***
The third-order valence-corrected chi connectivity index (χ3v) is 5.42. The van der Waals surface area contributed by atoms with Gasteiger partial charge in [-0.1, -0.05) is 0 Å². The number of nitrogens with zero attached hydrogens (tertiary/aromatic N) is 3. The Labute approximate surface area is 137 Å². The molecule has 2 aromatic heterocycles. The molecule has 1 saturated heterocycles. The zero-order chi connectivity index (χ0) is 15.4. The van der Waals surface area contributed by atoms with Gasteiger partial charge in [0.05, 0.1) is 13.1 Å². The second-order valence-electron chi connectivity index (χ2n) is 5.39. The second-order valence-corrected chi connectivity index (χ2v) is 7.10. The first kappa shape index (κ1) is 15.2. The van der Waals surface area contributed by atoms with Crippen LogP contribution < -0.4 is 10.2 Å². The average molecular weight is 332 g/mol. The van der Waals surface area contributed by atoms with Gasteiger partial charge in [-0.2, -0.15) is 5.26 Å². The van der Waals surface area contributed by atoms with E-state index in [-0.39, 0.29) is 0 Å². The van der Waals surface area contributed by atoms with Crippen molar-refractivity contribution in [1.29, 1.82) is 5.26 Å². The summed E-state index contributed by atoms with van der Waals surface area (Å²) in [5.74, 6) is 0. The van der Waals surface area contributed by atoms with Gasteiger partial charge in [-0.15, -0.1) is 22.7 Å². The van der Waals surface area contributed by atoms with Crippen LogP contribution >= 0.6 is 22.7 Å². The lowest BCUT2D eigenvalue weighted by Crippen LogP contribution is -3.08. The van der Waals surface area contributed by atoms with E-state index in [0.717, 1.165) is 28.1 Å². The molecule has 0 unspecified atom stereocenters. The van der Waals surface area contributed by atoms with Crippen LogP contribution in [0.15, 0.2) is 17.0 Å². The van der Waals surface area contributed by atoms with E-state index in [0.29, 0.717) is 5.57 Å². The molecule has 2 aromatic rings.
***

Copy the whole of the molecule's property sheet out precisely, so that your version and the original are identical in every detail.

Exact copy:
The third-order valence-corrected chi connectivity index (χ3v) is 5.42. The van der Waals surface area contributed by atoms with Gasteiger partial charge in [-0.1, -0.05) is 0 Å². The number of nitrogens with zero attached hydrogens (tertiary/aromatic N) is 3. The Labute approximate surface area is 137 Å². The molecule has 2 aromatic heterocycles. The molecule has 1 saturated heterocycles. The zero-order chi connectivity index (χ0) is 15.4. The van der Waals surface area contributed by atoms with Gasteiger partial charge in [0.05, 0.1) is 13.1 Å². The second-order valence-electron chi connectivity index (χ2n) is 5.39. The second-order valence-corrected chi connectivity index (χ2v) is 7.10. The first kappa shape index (κ1) is 15.2. The van der Waals surface area contributed by atoms with Crippen LogP contribution < -0.4 is 10.2 Å². The average molecular weight is 332 g/mol. The van der Waals surface area contributed by atoms with Gasteiger partial charge in [-0.2, -0.15) is 5.26 Å². The van der Waals surface area contributed by atoms with E-state index in [-0.39, 0.29) is 0 Å². The van der Waals surface area contributed by atoms with Crippen molar-refractivity contribution in [1.29, 1.82) is 5.26 Å². The summed E-state index contributed by atoms with van der Waals surface area (Å²) in [5.74, 6) is 0. The van der Waals surface area contributed by atoms with Gasteiger partial charge in [-0.15, -0.1) is 22.7 Å². The van der Waals surface area contributed by atoms with Crippen LogP contribution >= 0.6 is 22.7 Å². The lowest BCUT2D eigenvalue weighted by Crippen LogP contribution is -3.08. The van der Waals surface area contributed by atoms with E-state index in [0.717, 1.165) is 28.1 Å². The molecule has 0 unspecified atom stereocenters. The van der Waals surface area contributed by atoms with Crippen LogP contribution in [0.15, 0.2) is 17.0 Å². The van der Waals surface area contributed by atoms with E-state index in [0.29, 0.717) is 5.57 Å². The molecule has 2 aromatic rings.